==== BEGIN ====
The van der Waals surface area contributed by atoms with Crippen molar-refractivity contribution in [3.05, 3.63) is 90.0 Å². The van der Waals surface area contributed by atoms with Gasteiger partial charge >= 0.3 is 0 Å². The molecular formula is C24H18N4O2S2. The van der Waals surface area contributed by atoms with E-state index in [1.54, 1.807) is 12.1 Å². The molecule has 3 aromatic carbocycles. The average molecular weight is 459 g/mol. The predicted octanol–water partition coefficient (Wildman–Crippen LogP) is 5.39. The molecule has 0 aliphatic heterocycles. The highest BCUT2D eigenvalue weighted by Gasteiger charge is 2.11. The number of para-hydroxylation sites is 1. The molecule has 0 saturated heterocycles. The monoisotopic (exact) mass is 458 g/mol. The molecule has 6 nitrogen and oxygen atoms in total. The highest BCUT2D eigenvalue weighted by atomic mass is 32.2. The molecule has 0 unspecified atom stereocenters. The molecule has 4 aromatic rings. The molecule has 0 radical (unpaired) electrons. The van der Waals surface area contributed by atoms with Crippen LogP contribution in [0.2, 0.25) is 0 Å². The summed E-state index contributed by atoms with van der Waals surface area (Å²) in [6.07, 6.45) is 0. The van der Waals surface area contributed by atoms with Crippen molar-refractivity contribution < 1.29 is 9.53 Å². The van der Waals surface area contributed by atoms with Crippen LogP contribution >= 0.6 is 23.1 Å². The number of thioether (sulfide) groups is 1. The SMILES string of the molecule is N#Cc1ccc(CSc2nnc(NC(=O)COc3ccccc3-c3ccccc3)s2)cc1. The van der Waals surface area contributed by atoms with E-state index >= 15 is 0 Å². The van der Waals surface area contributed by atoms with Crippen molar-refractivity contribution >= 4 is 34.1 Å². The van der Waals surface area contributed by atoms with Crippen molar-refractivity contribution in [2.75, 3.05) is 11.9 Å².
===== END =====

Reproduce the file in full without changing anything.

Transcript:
The van der Waals surface area contributed by atoms with Crippen molar-refractivity contribution in [3.05, 3.63) is 90.0 Å². The van der Waals surface area contributed by atoms with Gasteiger partial charge >= 0.3 is 0 Å². The molecular formula is C24H18N4O2S2. The van der Waals surface area contributed by atoms with E-state index in [1.54, 1.807) is 12.1 Å². The molecule has 3 aromatic carbocycles. The average molecular weight is 459 g/mol. The predicted octanol–water partition coefficient (Wildman–Crippen LogP) is 5.39. The molecule has 0 aliphatic heterocycles. The highest BCUT2D eigenvalue weighted by Gasteiger charge is 2.11. The number of para-hydroxylation sites is 1. The molecule has 0 saturated heterocycles. The monoisotopic (exact) mass is 458 g/mol. The molecule has 6 nitrogen and oxygen atoms in total. The highest BCUT2D eigenvalue weighted by atomic mass is 32.2. The molecule has 0 unspecified atom stereocenters. The molecule has 4 aromatic rings. The molecule has 0 radical (unpaired) electrons. The van der Waals surface area contributed by atoms with Crippen LogP contribution in [0.2, 0.25) is 0 Å². The summed E-state index contributed by atoms with van der Waals surface area (Å²) in [6.07, 6.45) is 0. The van der Waals surface area contributed by atoms with Crippen molar-refractivity contribution < 1.29 is 9.53 Å². The van der Waals surface area contributed by atoms with Crippen LogP contribution >= 0.6 is 23.1 Å². The number of thioether (sulfide) groups is 1. The SMILES string of the molecule is N#Cc1ccc(CSc2nnc(NC(=O)COc3ccccc3-c3ccccc3)s2)cc1. The van der Waals surface area contributed by atoms with E-state index >= 15 is 0 Å². The van der Waals surface area contributed by atoms with Crippen molar-refractivity contribution >= 4 is 34.1 Å². The van der Waals surface area contributed by atoms with Crippen molar-refractivity contribution in [2.75, 3.05) is 11.9 Å².